The regulator said it wanted firms to develop a “culture of accountability” at all levels and for senior individuals to be fully accountable for defined business activities and material risks.
The regulator is proposing applying three key elements (the core regime) to every firm. These are the Senior Managers Regime, Certification Regime and Conduct Rules.
It has also proposed a less onerous approach for Limited Scope Firms (typically sole traders or firms with limited permissions) which will have fewer Senior Management Functions. This mirrors how the Approved Persons Regime applies to these firms at the moment.
If a firm currently only needs to have some controlled functions approved by the regulator then that will continue under the proposed new regime.
How these elements will work in practice
Senior Managers Regime
This focuses on the most senior people in the firm. The rules will define which roles are ‘Senior Management Functions’ depending on the type of firm involved. Anyone who holds a Senior Management Function needs to be approved by the regulator before they start their role, the same as under the Approved Persons Regime. Firms also need to make sure that Senior Managers are suitable to do their jobs.
Every Senior Manager will need to have a document that says what they are responsible and accountable for a Statement of Responsibilities. Firms need to give us this statement when a senior manager applies to be approved, and whenever there’s a major change to their responsibilities. This is a requirement under legislation.
Every Senior Manager will also have a Duty of Responsibility – which means if something goes wrong in an area that they are responsible for, we will consider whether they took ‘reasonable steps’ to stop this from happening. This is also a requirement under legislation.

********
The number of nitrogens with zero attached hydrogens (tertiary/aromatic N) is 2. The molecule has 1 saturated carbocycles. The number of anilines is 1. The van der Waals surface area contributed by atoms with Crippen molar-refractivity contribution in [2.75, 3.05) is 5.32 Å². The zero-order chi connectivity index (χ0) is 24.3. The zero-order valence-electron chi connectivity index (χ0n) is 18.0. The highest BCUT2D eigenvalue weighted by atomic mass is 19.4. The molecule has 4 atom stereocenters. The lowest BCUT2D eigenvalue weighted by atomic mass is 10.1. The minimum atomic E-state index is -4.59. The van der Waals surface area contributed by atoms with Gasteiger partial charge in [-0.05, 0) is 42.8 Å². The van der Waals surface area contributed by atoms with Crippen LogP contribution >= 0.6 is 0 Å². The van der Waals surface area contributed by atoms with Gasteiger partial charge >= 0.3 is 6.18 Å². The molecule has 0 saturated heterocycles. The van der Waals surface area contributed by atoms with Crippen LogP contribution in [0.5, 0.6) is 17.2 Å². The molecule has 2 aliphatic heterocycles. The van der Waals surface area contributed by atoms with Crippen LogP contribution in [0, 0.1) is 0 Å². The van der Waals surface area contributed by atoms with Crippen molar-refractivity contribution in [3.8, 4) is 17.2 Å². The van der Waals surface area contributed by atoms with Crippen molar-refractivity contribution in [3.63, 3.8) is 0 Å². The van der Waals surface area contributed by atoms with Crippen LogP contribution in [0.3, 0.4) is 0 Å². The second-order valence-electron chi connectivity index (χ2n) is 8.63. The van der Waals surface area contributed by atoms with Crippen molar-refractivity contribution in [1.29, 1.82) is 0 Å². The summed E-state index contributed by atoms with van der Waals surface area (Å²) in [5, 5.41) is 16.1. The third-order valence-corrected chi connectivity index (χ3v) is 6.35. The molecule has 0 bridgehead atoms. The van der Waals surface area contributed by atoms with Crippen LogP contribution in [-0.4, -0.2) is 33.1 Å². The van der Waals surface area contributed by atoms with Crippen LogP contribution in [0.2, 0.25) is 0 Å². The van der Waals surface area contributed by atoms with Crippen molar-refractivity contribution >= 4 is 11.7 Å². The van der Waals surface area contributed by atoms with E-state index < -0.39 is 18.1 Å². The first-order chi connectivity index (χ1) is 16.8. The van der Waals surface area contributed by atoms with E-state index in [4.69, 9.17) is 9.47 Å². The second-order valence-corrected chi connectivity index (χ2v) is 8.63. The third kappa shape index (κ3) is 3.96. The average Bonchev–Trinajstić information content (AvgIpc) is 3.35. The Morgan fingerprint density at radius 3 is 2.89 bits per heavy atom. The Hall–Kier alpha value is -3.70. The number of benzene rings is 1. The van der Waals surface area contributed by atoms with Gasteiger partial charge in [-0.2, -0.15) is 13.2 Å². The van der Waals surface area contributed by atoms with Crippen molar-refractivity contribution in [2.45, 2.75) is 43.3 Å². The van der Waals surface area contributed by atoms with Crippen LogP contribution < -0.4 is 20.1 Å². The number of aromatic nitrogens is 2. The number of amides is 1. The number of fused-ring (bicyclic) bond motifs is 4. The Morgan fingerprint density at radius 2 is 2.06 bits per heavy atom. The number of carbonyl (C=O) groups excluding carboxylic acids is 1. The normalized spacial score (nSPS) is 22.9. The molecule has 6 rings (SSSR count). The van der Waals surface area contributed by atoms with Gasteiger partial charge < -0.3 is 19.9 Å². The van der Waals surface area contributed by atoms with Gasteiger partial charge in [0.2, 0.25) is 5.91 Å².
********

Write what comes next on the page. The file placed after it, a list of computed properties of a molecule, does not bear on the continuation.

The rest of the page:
We also propose some new responsibilities that firms will need to give their Senior Managers (Prescribed Responsibilities). This won’t apply to some firms (such as sole traders or firms with limited permissions, and EEA branches), and more responsibilities will apply to bigger firms.
This covers people who aren’t Senior Managers, but whose jobs mean they can have a big impact on customers, markets or the firm. We will say what these roles are in our rules. We won’t approve these people, but firms will need to check and confirm (‘certify’) that they are suitable to do their job at least once a year. This is a requirement under legislation.
These are basic rules that will apply to almost every person who works in financial services. They are about improving the behaviour of all staff in financial services firms.
There are nine conduct rules, five which apply to all individuals and four which apply to Senior Managers.
Individual Conduct Rules
- You must act with integrity
- You must act with due care, skill and diligence
- You must be open and cooperative with the FCA, the PRA and other regulators
- You must pay due regard to the interests of customers and treat them fairly
- You must observe proper standards of market conduct
Senior Manager Conduct Rules
- You must take reasonable steps to ensure that the business of the firm for which you are responsible is controlled effectively
- You must take reasonable steps to ensure that the business of the firm for which you are responsible complies with the relevant requirements and standards of the regulatory system
- You must take reasonable steps to ensure that any delegation of your responsibilities is to an appropriate person and that you oversee the discharge of the delegated responsibility effectively
- You must disclose appropriately any information of which the FCA or PRA would reasonably expect notice
The FCA has also proposed extra requirements that will only apply to the largest and most complex firms (fewer than 1% of firms regulated by the FCA).
For example, these firms will need to have Responsibilities Maps, Handover Procedures, and will need to make sure that there is a Senior Manager responsible for every area of their firm (Overall Responsibility).
The consultation on the proposals runs until 3 November and the FCA will announce an implementation date when it publishes the final rules next year.